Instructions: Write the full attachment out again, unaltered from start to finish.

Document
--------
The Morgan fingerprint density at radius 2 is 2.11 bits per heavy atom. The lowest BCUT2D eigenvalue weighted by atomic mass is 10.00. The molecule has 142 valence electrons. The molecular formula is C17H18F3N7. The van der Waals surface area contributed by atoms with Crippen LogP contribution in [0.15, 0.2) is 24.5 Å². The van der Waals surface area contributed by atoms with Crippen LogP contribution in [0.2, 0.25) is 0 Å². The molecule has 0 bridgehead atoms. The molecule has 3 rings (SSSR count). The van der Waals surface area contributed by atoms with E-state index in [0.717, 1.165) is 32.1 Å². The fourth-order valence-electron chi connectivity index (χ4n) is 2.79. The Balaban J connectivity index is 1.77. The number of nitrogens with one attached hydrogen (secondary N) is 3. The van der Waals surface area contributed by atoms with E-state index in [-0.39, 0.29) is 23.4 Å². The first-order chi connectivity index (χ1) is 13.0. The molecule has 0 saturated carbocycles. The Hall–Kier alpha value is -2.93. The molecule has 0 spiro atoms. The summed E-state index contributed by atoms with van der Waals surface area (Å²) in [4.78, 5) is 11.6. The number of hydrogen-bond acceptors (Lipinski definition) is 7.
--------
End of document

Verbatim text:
The Morgan fingerprint density at radius 2 is 2.11 bits per heavy atom. The lowest BCUT2D eigenvalue weighted by atomic mass is 10.00. The molecule has 142 valence electrons. The molecular formula is C17H18F3N7. The van der Waals surface area contributed by atoms with Crippen LogP contribution in [0.15, 0.2) is 24.5 Å². The van der Waals surface area contributed by atoms with Crippen LogP contribution in [0.2, 0.25) is 0 Å². The molecule has 0 bridgehead atoms. The molecule has 3 rings (SSSR count). The van der Waals surface area contributed by atoms with E-state index in [0.717, 1.165) is 32.1 Å². The fourth-order valence-electron chi connectivity index (χ4n) is 2.79. The Balaban J connectivity index is 1.77. The number of nitrogens with one attached hydrogen (secondary N) is 3. The van der Waals surface area contributed by atoms with E-state index in [-0.39, 0.29) is 23.4 Å². The first-order chi connectivity index (χ1) is 13.0. The molecule has 0 saturated carbocycles. The Hall–Kier alpha value is -2.93. The molecule has 0 spiro atoms. The summed E-state index contributed by atoms with van der Waals surface area (Å²) in [4.78, 5) is 11.6. The number of hydrogen-bond acceptors (Lipinski definition) is 7.